Tom Collins

First, just a reminder that Sunday, May 22, 2011, is our monthly exercise in folly, Savoy Cocktail Book Night at Alembic Bar. If any of the cocktails, (they also have a great beer selection,) on this blog have captured your fancy, stop by after 6 and allow the skilled bartenders, (and me,) to make them for you. It is always a fun time.

Tom Collins
The Juice of 1/2 Lemon.
1/2 Tablespoonful Powdered Sugar.
1 Glass Dry Gin.
Shake well and strain into long tumbler. Add 1 lump ice and split of soda water.

The Tom Collins above was prepared by Rosa at the excellent bar and restaurant Bar Agricole, using Leopold’s Gin. I didn’t get the exact measurements, but she said something like, “Leopold’s Gin, 2-1, with dashes of house made stonefruit bitters.” They were very busy and I didn’t want to hassle her too much. Anyway, it was a delightful and refreshing quaff, I highly recommend stopping Bar Agricole for their Tom Collins, (or their great food.)

I’ve covered the history of the Tom Collins before, in the post about the Conduit Street Punch, so I won’t repeat that information. Short version, the Collins probably started a long time ago as a proper Gin Punch based on Dutch Gin (aka Genever), by the late 19th Century it was a long drink madeĀ  Old-Tom Gin, lemon, sugar and soda. By the 1930s, Old Tom was largely extinct and Tom Collins were being made with plain old London Dry Gin.

Sometimes we’ll get asked about the difference between this drink and that during our Savoy Night events. What’s the difference between a Daisy and the Fix or what exactly is the difference between a Collins and a Gin Fizz? I mean aside from the fact that a Tom Collins is served in a Collins glass and a Gin fizz in Gin Fizz Glass?

As we’ll see in a couple weeks, this is the recipe for a Gin Fizz:

Gin Fizz
The Juice of 1/2 Lemon.
1/2 Tablespoonful Powdered Sugar.
1 Glass Gin.
Shake well, strain into medium size glass and fill with syphon soda water.

That’s, yes, pretty much exactly the same ingredients, the same amounts, and nearly the same instructions as for the Tom Collins.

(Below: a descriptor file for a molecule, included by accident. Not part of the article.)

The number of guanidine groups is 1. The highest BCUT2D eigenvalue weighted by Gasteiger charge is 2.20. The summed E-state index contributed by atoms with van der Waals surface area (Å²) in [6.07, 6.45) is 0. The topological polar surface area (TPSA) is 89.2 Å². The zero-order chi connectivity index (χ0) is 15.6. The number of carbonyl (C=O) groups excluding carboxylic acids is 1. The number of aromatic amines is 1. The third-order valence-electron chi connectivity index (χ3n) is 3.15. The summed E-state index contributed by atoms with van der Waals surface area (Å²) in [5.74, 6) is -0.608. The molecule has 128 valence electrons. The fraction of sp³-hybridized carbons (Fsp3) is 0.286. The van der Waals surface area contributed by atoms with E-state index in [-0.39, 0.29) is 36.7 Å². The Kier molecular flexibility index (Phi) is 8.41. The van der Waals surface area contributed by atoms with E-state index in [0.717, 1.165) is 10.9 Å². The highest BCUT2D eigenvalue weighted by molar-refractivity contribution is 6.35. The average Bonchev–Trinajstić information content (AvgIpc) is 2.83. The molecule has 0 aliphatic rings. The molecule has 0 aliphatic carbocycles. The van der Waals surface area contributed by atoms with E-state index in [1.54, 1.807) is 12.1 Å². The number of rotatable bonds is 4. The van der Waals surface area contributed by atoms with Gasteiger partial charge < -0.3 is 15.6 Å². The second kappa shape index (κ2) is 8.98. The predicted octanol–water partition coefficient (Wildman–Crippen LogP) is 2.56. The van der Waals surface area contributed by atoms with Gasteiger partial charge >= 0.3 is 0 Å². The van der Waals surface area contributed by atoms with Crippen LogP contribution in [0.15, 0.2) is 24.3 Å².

Many modern bartenders will differentiate that the Collins is built in the glass, while the Fizz is shaken and strained. However, it appears that this was not the case at the time the Savoy Cocktail Book was written (or before). Though the Savoy bartenders were apparently using teaspoons of dry sugar, so they really had no choice but to shake.

No, the big difference, as far as I can tell, is that the Collins is usually served over ice, while the fizz is served without ice.

But the other elephant in the room is how much soda is needed to “fill” either the Tom Collins Glass or the Gin Fizz Glass?

While the Savoy Cocktail Book was not particularly detail oriented regarding glassware (or garnishes, or much of anything,) fortunately another book published at around the same time, Patrick Gavin Duffy’s “The Official Mixer’s Manual,” was. He goes so far as to give the reader an illustrated guide to glassware and then indicate with every drink recipe which glass it should be served in. And, even better, he gives some volumes for the glassware.

In the figure above, glass number 10 is the Tom Collins glass, while glass number 12 is what Duffy calls the “Eight Oz. Highball”. This is the glass he directs you to use for fizzes. So if the illustration is to scale, and the “Highball” holds Eight Ounces, it looks like the Tom Collins Glass holds about 12-14 Ounces.

With “One Lump of Ice”, you are getting a lot more soda, almost an entire 10 oz split probably, in your Tom Collins, making it a much milder drink than a Gin Fizz. So that’s the difference, not the Gin, not the lemon, not the sugar, but the size of the glass, the ice, and the amount of soda.

This post is one in a series documenting my ongoing effort to make all of the drinks in the Savoy Cocktail Book, starting at the first, Abbey, and ending at the last, the, uh, Sauterne Cup.